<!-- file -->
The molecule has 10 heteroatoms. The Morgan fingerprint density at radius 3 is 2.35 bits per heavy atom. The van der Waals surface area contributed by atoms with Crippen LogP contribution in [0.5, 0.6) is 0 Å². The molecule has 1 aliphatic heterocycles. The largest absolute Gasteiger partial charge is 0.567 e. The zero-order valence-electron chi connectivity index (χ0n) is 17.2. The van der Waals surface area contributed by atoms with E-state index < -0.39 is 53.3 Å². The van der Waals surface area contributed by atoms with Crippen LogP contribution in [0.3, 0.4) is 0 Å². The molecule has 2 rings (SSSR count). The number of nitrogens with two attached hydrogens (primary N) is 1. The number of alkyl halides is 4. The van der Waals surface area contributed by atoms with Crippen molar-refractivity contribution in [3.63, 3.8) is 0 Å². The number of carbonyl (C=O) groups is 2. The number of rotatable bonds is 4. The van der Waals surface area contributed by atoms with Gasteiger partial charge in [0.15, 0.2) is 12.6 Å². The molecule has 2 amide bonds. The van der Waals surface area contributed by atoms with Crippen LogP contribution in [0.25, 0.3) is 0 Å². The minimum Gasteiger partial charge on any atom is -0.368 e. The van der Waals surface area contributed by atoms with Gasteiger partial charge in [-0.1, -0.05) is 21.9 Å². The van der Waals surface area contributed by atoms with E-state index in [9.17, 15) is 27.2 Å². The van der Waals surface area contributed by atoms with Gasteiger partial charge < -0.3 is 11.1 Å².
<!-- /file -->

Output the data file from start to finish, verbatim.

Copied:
The molecule has 10 heteroatoms. The Morgan fingerprint density at radius 3 is 2.35 bits per heavy atom. The van der Waals surface area contributed by atoms with Crippen LogP contribution in [0.5, 0.6) is 0 Å². The molecule has 1 aliphatic heterocycles. The largest absolute Gasteiger partial charge is 0.567 e. The zero-order valence-electron chi connectivity index (χ0n) is 17.2. The van der Waals surface area contributed by atoms with E-state index < -0.39 is 53.3 Å². The van der Waals surface area contributed by atoms with Crippen LogP contribution in [0.3, 0.4) is 0 Å². The molecule has 2 rings (SSSR count). The number of nitrogens with two attached hydrogens (primary N) is 1. The number of alkyl halides is 4. The van der Waals surface area contributed by atoms with Crippen molar-refractivity contribution in [3.63, 3.8) is 0 Å². The number of carbonyl (C=O) groups is 2. The number of rotatable bonds is 4. The van der Waals surface area contributed by atoms with Gasteiger partial charge in [0.15, 0.2) is 12.6 Å². The molecule has 2 amide bonds. The van der Waals surface area contributed by atoms with Crippen LogP contribution in [0.25, 0.3) is 0 Å². The minimum Gasteiger partial charge on any atom is -0.368 e. The van der Waals surface area contributed by atoms with Gasteiger partial charge in [-0.1, -0.05) is 21.9 Å². The van der Waals surface area contributed by atoms with E-state index in [9.17, 15) is 27.2 Å². The van der Waals surface area contributed by atoms with Gasteiger partial charge < -0.3 is 11.1 Å².